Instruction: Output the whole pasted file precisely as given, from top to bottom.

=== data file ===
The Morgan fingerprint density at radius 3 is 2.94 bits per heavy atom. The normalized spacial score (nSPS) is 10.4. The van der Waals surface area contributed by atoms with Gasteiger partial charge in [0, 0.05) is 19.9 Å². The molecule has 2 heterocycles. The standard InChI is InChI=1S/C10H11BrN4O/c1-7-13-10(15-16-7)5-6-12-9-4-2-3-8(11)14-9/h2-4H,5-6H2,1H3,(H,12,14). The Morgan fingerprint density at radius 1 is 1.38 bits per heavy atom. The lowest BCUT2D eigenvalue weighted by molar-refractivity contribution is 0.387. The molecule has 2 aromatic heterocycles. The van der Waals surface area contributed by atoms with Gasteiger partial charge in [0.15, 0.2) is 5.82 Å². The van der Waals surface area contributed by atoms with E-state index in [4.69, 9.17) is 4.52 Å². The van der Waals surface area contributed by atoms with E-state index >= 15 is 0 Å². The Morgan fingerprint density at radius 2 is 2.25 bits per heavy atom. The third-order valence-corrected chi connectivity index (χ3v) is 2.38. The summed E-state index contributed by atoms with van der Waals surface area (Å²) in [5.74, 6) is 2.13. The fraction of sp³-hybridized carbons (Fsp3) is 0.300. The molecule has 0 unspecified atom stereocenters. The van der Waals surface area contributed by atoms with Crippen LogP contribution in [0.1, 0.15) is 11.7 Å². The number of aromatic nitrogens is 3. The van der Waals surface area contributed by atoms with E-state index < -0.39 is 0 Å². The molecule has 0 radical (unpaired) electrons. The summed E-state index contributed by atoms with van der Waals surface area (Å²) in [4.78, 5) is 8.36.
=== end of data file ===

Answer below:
The Morgan fingerprint density at radius 3 is 2.94 bits per heavy atom. The normalized spacial score (nSPS) is 10.4. The van der Waals surface area contributed by atoms with Gasteiger partial charge in [0, 0.05) is 19.9 Å². The molecule has 2 heterocycles. The standard InChI is InChI=1S/C10H11BrN4O/c1-7-13-10(15-16-7)5-6-12-9-4-2-3-8(11)14-9/h2-4H,5-6H2,1H3,(H,12,14). The Morgan fingerprint density at radius 1 is 1.38 bits per heavy atom. The lowest BCUT2D eigenvalue weighted by molar-refractivity contribution is 0.387. The molecule has 2 aromatic heterocycles. The van der Waals surface area contributed by atoms with Gasteiger partial charge in [0.15, 0.2) is 5.82 Å². The van der Waals surface area contributed by atoms with E-state index in [4.69, 9.17) is 4.52 Å². The van der Waals surface area contributed by atoms with E-state index >= 15 is 0 Å². The Morgan fingerprint density at radius 2 is 2.25 bits per heavy atom. The third-order valence-corrected chi connectivity index (χ3v) is 2.38. The summed E-state index contributed by atoms with van der Waals surface area (Å²) in [5.74, 6) is 2.13. The fraction of sp³-hybridized carbons (Fsp3) is 0.300. The molecule has 0 unspecified atom stereocenters. The van der Waals surface area contributed by atoms with Crippen LogP contribution in [0.1, 0.15) is 11.7 Å². The number of aromatic nitrogens is 3. The van der Waals surface area contributed by atoms with E-state index < -0.39 is 0 Å². The molecule has 0 radical (unpaired) electrons. The summed E-state index contributed by atoms with van der Waals surface area (Å²) in [4.78, 5) is 8.36.